218 are made of slender marble, 224 are carved from a stone called Hajar-i-shams, six or
eight angled, and yellow-colored. Masjid al-Haram has an oblong form, its north wall is
164 meters long, south wall 146 meters long, east wall 106 meters long, and west wall 124
meters long. Wahhabis in 1375 [1955 A.D.] extended these four walls, so that Safa and
Marwa were included in the Masjid. Hence, the mosque became one hundred and sixty thousand
square meters. The blessed mosque of Saint Sophia in Istanbul is 77 meters long and 72
meters wide, and the blessed SultanAhmad (blue) mosque is 72 meters long and 64 meters
wide. Masjid al-Haram has nineteen doors, of which four are on the east wall, three on the
west wall, five on the north wall and seven on the south wall. It has seven minarets.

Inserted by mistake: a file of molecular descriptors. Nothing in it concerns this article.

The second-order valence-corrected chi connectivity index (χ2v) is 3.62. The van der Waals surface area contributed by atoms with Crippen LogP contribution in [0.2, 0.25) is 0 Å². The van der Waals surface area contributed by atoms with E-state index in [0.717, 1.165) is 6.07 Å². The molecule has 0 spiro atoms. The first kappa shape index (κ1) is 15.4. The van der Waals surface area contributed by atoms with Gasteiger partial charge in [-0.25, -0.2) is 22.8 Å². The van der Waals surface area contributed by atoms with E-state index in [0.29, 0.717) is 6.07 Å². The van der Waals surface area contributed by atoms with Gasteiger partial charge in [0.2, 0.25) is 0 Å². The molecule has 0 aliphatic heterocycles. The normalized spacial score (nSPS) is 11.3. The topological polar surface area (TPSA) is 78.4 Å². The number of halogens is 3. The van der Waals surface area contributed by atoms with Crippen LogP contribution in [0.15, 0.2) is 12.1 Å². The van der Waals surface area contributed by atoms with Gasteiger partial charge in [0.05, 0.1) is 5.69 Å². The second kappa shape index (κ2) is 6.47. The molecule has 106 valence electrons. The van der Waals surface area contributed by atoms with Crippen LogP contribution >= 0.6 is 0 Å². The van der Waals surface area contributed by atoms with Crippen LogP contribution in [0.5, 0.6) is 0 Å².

During the time of the Ottoman Empire, the distance between Mecca and the port of Jiddah
was 75 km., between Medina and Jiddah 424 km., and between Medina and Badr 150 km. The
shortest road between Mecca and Medina is 335 km. The coastal way by which Rasulullah
migrated was 400 km. Mecca is 360 meters above the sea level. Medina is 160 kilometers
inland from the coast.
Before the time of Hadrat 'Umar (radi-Allahu 'anh), Masjid
al-Haram did not have any walls. Around the Kaba was a small square, which was surrounded
by houses. The Caliph 'Umar had some of the houses demolished and had a one-meter-high
wall built around the Kaba, and thus Masjid al-Haram was built. Masjid al-Haram was
restored various times. Today's Masjid al-Haram, together with the eleventh restoration of
the Kaba al-muazzama, was built in 1045 hijri [1635 A.D.], during the time of Sultan Murad
Khan IV, the seventeenth Ottoman Emperor. Now Wahhabis, on the pretext of enlarging them,
are demolishing and annihilating those historic Islamic works, building in their place
things that have only materialistic value. At the cost of desecrating the Kaba